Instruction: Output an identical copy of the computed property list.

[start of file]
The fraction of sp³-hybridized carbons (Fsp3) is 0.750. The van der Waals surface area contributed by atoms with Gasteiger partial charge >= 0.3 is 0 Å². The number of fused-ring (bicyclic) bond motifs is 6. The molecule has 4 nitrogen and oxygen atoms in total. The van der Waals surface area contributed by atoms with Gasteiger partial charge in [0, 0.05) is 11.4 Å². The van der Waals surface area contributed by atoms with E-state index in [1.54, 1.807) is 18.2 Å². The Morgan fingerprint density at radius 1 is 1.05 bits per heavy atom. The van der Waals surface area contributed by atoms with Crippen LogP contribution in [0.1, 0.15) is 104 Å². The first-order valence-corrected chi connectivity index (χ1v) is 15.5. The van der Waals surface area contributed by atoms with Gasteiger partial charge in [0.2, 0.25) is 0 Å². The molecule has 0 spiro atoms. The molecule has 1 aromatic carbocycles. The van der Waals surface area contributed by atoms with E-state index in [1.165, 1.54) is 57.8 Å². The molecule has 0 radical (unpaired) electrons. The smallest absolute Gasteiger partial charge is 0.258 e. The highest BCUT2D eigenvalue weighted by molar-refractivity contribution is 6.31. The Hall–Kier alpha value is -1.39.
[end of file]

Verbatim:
The fraction of sp³-hybridized carbons (Fsp3) is 0.750. The van der Waals surface area contributed by atoms with Gasteiger partial charge >= 0.3 is 0 Å². The number of fused-ring (bicyclic) bond motifs is 6. The molecule has 4 nitrogen and oxygen atoms in total. The van der Waals surface area contributed by atoms with Gasteiger partial charge in [0, 0.05) is 11.4 Å². The van der Waals surface area contributed by atoms with E-state index in [1.54, 1.807) is 18.2 Å². The Morgan fingerprint density at radius 1 is 1.05 bits per heavy atom. The van der Waals surface area contributed by atoms with Crippen LogP contribution in [0.1, 0.15) is 104 Å². The first-order valence-corrected chi connectivity index (χ1v) is 15.5. The van der Waals surface area contributed by atoms with Gasteiger partial charge in [0.2, 0.25) is 0 Å². The molecule has 0 spiro atoms. The molecule has 1 aromatic carbocycles. The van der Waals surface area contributed by atoms with E-state index in [1.165, 1.54) is 57.8 Å². The molecule has 0 radical (unpaired) electrons. The smallest absolute Gasteiger partial charge is 0.258 e. The highest BCUT2D eigenvalue weighted by molar-refractivity contribution is 6.31. The Hall–Kier alpha value is -1.39.